Quick Glyptodon Facts
- Lived from the Pleistocene through the Modern Period
- Lived in the swamps of South America and North America
- Was as long as a Volkswagon Beetle
- Weighed as much as a small car
- Went extinct 10,000 years ago
Glyptodon was a mammal which lived approximately 2 million to 10,000 years ago – from the Pleistocene through the Modern Period. It was first discovered in the early 19th century and was later named by Richard Owen in 1839. The name of this heavily armored mammal is “carved tooth.”
If you look closely at Glyptodon pictures, then you might mistake this animal for some kind of science experiment that combined a turtle, a beaver and an armadillo. However, this megafauna mammal was neither related to a turtle or a beaver. It is a distant relative of the armadillo though.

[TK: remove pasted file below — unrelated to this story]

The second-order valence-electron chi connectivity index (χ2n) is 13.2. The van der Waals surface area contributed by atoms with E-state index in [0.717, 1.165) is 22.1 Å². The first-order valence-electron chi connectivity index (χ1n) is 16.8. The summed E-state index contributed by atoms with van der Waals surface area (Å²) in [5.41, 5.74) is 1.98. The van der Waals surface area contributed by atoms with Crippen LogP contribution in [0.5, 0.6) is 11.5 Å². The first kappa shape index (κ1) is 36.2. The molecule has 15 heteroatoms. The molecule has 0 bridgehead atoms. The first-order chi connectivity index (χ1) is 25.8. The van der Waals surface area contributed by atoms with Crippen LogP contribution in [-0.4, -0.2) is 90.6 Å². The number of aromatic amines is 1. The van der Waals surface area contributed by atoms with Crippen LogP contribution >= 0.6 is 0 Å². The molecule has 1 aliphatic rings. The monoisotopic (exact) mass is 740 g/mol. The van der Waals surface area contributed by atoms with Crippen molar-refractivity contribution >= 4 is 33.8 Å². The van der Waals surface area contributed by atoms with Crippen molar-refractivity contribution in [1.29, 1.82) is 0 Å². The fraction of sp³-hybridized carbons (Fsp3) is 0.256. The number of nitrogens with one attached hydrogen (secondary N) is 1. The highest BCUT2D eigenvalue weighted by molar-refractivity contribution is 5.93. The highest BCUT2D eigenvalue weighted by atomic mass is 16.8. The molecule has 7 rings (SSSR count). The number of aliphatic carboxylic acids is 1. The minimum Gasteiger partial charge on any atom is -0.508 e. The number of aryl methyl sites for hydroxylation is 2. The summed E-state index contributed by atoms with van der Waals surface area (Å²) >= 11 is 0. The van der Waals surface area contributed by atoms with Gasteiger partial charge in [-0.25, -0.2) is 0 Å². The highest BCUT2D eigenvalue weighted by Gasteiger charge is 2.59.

One of the most interesting facts about Glyptodon is that it was about the same size and weight of a Volkswagen Beetle car. Yes, it was approximately 10 feet long and weighed around a ton. This funny looking mammal had short legs and a huge armored dome on its back. That would have made it almost impossible for predators to eat. Unless, of course, the predator was able to flip this mammal over. If it did that, then it most likely would have been able to eat it through its soft underbelly.
Glyptodon went extinct on the precipice of the last Ice Age – or about 10,000 years ago. Paleontologists believe that climate change wasn’t the only event responsible for this animal’s demise, however. They also believe that this animal was hunted into extinction. Not only would the meat and fur of this animal be highly prized by early South American settlers, but some evidence also points to the fact that they used this animal’s shells as a way to shelter themselves from the cold.